The photographs below come from Malek Alloula’s Colonial Harem, a text that critically analyzes the sets of photographic postcards depicting early twentieth-century Algerian women.

Moorish Women Taking a Walk

Postcard from The Colonial Harem

This postcard shows a group of Moorish women veiled in white on a walk down a local street. Covered from head to toe, the women all look identical, with the long veils and billowing pants hiding not only their faces but their entire shape from the photographer’s camera.  Images of the everyday life of Algerian women captured the audience’s imagination by allowing them a glimpse into the exotic daily life in the French colonial territory overseas. The women’s veils in this photograph seem to serve a contradictory purpose—intended to protect the wearer’s modesty by hiding her face and obscuring her body, the veiled shape ends up also being the very object that draws the photographer’s lens and our gaze.

dance-of-the-veil

Algeria: Dance of the Veil

Postcard from The Colonial Harem

Tales of the Arabian “belly dance” and the biblical Salome’s supposed “dance of the seven veils” made dancers popular subject s for Orientalist photographs and postcards. In this image, a young woman lifts her veil for the danse du mouchoir (“Dance of the handkerchief”). Images of dances and of women unveiling themselves were often  marketed as photographs that captured the rituals and culture of Algerian society. However, the dancer’s costume, jewelry, and pose were most likely decided by the photographer so as to create an exotic and seductive image of what the fictional danse du mouchoir, one that would correspond to European fantasies.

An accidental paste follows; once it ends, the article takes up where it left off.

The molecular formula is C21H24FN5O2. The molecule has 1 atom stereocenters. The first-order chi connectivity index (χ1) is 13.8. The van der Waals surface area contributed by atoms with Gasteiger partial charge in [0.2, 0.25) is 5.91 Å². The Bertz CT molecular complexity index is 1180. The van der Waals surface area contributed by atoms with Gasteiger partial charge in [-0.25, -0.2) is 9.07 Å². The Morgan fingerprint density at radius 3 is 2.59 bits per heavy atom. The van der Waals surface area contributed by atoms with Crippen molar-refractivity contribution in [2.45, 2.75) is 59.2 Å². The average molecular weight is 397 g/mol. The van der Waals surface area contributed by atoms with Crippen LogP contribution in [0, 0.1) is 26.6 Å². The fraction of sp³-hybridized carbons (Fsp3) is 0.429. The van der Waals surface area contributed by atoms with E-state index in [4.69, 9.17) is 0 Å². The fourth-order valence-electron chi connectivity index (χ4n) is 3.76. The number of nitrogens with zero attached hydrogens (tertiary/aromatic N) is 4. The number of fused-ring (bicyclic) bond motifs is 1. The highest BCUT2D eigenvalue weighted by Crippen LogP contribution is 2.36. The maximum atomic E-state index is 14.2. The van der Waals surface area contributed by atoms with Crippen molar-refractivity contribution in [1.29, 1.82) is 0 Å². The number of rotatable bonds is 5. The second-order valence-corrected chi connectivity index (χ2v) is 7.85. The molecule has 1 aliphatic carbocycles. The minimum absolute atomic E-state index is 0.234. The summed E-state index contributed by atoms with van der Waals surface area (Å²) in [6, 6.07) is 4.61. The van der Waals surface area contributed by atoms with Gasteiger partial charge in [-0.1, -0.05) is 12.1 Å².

Arabian Woman With the Yachmak

Postcard from The Colonial Harem

This surreal, disturbing postcard depicts an Algerian woman wearing a veil called a yachmak. The yachmak, a veiling style originally from Turkey equivalent to the niqab, is a veil meant to wrap around the upper and lower parts of the face so that only the eyes are exposed. However, this model’s veil is styled incorrectly: the woman’s cheeks and most of her nose are visible while the black fabric falls between her breasts leaving them directly exposed to the camera. This sexually explicit photograph makes no effort to portray the woman in a traditional setting. Used as a tool to draw the viewer’s attention to the woman’s exposed flesh, the veil de-humanizes the subject, creating body parts in isolation that do not make up a complete woman but rather pieces to be objectified and consumed. The woman’s eyes, which look directly at the viewer, are haunting and create a sense of unease that draws the viewer’s eyes back up to her face in spite of the photographer’s purposeful display of her chest.
 
 
 

 


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